Cardiac conditions six months following spinal cord injury


Lay summary by Baldip Shergill

Edited by Crystal Han

This is a lay summary of the original research article by ICORD researchers Dr. Andrei Krassioukov and Shane Balthazaar and in collaboration with their colleagues in Denmark. Read the original article here.

What was the purpose of this study?

This study followed participants for six months, and was done as a follow-up to a previous study which looked at how often arrhythmias occurred in the first month following a spinal cord injury (SCI). Arrhythmias are a family of heart conditions that causes the heart to beat at an irregular pace (either faster or slower than normal). Note that an arrhythmia is not just a singular condition, but rather an umbrella term which covers multiple conditions that causes the heart to beat irregularly.

The study also compared the prevalence of arrhythmias between people with a cervical or thoracic SCI to determine if there were differences in the frequency of occurrence depending on the level of the injury.

How was the study done?

Participants were at least 18 years of age and had an SCI from the spinal levels of C1 to T12. A total of 55 participants were included in this study, of which 44 had cervical SCI and 11 had thoracic SCI. A cervical SCI ranges from C1-C8, or from the head to shoulders regions, and a thoracic SCI ranges from T1-T12, which extends from the shoulder blades down to the stomach. The sample size for the thoracic group was quite small compared to that of the cervical group.

Holter monitors, which can record heart rhythm and rate for 24 hours, were used in this study to measure heart rate and prevalence of arrhythmias.

What did the researchers find?

Immediately following SCI, participants who sustained cervical injuries had a lower average maximum heart rate compared to participants who sustained thoracic injuries. This lower average maximum heart rate can lead to events such as bradycardia, or cardiac arrest. Bradycardia occurs when the heart beats slower than normal, whereas cardiac arrest occurs when the heart stops beating completely. But, at around six months following the injury, no major differences were seen between participants with cervical or thoracic SCI. This suggests that improvements in average heart rate does occur over time, as the average maximum heart rate of participants with cervical SCI increased to meet the average maximum heart rate of the participants with thoracic SCI.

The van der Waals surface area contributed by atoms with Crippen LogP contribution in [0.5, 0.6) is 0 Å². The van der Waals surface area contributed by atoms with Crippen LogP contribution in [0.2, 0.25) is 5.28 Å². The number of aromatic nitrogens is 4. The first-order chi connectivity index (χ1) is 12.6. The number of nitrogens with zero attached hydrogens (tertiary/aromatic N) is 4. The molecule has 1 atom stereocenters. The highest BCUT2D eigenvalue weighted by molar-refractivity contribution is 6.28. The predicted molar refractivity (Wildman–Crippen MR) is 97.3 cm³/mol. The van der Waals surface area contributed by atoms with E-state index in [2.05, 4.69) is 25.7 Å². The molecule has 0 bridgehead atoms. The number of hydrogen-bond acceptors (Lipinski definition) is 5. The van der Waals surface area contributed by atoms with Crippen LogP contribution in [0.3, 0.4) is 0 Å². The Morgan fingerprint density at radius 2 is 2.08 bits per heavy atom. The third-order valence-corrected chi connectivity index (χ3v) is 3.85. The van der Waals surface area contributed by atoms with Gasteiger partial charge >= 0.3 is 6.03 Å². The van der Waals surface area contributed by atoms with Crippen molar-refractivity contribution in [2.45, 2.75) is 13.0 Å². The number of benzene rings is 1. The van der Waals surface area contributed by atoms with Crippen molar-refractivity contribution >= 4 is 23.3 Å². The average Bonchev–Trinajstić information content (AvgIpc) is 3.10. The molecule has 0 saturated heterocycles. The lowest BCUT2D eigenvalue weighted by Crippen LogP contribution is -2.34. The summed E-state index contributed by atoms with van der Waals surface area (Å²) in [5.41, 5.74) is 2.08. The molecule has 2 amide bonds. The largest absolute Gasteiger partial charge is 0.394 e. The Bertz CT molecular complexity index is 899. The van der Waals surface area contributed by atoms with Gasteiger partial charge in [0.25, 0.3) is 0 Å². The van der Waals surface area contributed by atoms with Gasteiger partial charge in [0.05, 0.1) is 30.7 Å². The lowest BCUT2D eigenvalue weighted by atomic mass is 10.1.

Supraventricular tachycardia (SVT), an abnormally fast heart rate, is one type of arrhythmia that can lead to heart failure. SVTs occurred more frequently for the cervical SCI group compared to the thoracic SCI group in week one and two. Over time, the amount of SVT events that occurred decreased.

The findings showed that the occurrence of cardiac arrhythmias, such as bradycardia or SVT are more common in the first month after an SCI, with results showing cardiac arrhythmias being more prominent for participants with a cervical SCi. However, at the six-month mark, there were no differences in the frequency of arrhythmias between the cervical and thoracic SCI participants. Overall, it appears that the heart’s function improves as time progresses following an SCI, and it could beneficial to receive care within the first six months following the injury, and especially for individuals with cervical SCI, as they presented with initially decreased average heart rate prior to the six-month mark.

Why is the study important for the SCI community?

The findings seem to suggest that receiving cardiac rehabilitation within the first six months following injury is more important for people with a cervical SCI, as they appear to face more challenges due to increased frequency of arrhythmias. But, after the first six months, the occurrence of cardiac arrhythmias appeared to level off between the participants in the cervical and thoracic SCI groups.

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